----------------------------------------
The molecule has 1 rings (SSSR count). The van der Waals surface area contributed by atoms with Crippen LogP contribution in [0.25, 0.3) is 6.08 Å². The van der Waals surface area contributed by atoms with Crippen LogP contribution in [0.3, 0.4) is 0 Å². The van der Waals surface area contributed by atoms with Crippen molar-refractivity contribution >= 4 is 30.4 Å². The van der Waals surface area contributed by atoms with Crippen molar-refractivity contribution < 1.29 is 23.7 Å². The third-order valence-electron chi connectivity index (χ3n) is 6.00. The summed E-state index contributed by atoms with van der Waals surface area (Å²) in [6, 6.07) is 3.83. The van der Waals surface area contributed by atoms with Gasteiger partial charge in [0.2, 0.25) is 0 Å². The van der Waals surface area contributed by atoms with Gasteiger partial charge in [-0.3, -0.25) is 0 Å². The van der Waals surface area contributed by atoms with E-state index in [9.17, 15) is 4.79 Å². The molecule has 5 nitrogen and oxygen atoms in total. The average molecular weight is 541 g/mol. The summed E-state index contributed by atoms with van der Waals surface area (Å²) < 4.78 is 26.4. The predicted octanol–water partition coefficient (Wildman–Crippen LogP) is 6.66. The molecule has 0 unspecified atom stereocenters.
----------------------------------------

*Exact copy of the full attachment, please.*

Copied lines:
The molecule has 1 rings (SSSR count). The van der Waals surface area contributed by atoms with Crippen LogP contribution in [0.25, 0.3) is 6.08 Å². The van der Waals surface area contributed by atoms with Crippen LogP contribution in [0.3, 0.4) is 0 Å². The van der Waals surface area contributed by atoms with Crippen molar-refractivity contribution >= 4 is 30.4 Å². The van der Waals surface area contributed by atoms with Crippen molar-refractivity contribution < 1.29 is 23.7 Å². The third-order valence-electron chi connectivity index (χ3n) is 6.00. The summed E-state index contributed by atoms with van der Waals surface area (Å²) in [6, 6.07) is 3.83. The van der Waals surface area contributed by atoms with Gasteiger partial charge in [0.2, 0.25) is 0 Å². The van der Waals surface area contributed by atoms with Gasteiger partial charge in [-0.3, -0.25) is 0 Å². The van der Waals surface area contributed by atoms with E-state index in [9.17, 15) is 4.79 Å². The molecule has 5 nitrogen and oxygen atoms in total. The average molecular weight is 541 g/mol. The summed E-state index contributed by atoms with van der Waals surface area (Å²) < 4.78 is 26.4. The predicted octanol–water partition coefficient (Wildman–Crippen LogP) is 6.66. The molecule has 0 unspecified atom stereocenters.